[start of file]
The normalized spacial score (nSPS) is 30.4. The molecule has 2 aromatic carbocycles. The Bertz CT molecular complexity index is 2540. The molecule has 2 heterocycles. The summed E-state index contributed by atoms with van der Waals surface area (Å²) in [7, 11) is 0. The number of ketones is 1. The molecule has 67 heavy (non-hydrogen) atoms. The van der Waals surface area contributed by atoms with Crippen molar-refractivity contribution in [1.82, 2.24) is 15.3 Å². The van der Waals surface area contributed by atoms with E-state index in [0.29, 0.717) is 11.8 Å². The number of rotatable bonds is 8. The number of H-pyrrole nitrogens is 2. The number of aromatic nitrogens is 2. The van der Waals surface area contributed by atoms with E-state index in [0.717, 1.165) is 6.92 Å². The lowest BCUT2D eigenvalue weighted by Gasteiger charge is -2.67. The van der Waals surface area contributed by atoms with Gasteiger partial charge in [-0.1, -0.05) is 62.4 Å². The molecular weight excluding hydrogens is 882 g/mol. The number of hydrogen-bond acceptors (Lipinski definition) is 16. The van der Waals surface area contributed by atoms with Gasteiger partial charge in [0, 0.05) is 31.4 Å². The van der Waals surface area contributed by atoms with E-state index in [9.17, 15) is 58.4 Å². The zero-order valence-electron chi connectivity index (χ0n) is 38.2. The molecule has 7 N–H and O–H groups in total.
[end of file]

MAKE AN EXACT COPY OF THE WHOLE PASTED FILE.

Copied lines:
The normalized spacial score (nSPS) is 30.4. The molecule has 2 aromatic carbocycles. The Bertz CT molecular complexity index is 2540. The molecule has 2 heterocycles. The summed E-state index contributed by atoms with van der Waals surface area (Å²) in [7, 11) is 0. The number of ketones is 1. The molecule has 67 heavy (non-hydrogen) atoms. The van der Waals surface area contributed by atoms with Crippen molar-refractivity contribution in [1.82, 2.24) is 15.3 Å². The van der Waals surface area contributed by atoms with E-state index in [0.29, 0.717) is 11.8 Å². The number of rotatable bonds is 8. The number of H-pyrrole nitrogens is 2. The number of aromatic nitrogens is 2. The van der Waals surface area contributed by atoms with E-state index in [0.717, 1.165) is 6.92 Å². The lowest BCUT2D eigenvalue weighted by Gasteiger charge is -2.67. The van der Waals surface area contributed by atoms with Gasteiger partial charge in [-0.1, -0.05) is 62.4 Å². The molecular weight excluding hydrogens is 882 g/mol. The number of hydrogen-bond acceptors (Lipinski definition) is 16. The van der Waals surface area contributed by atoms with Gasteiger partial charge in [0, 0.05) is 31.4 Å². The van der Waals surface area contributed by atoms with E-state index in [9.17, 15) is 58.4 Å². The zero-order valence-electron chi connectivity index (χ0n) is 38.2. The molecule has 7 N–H and O–H groups in total.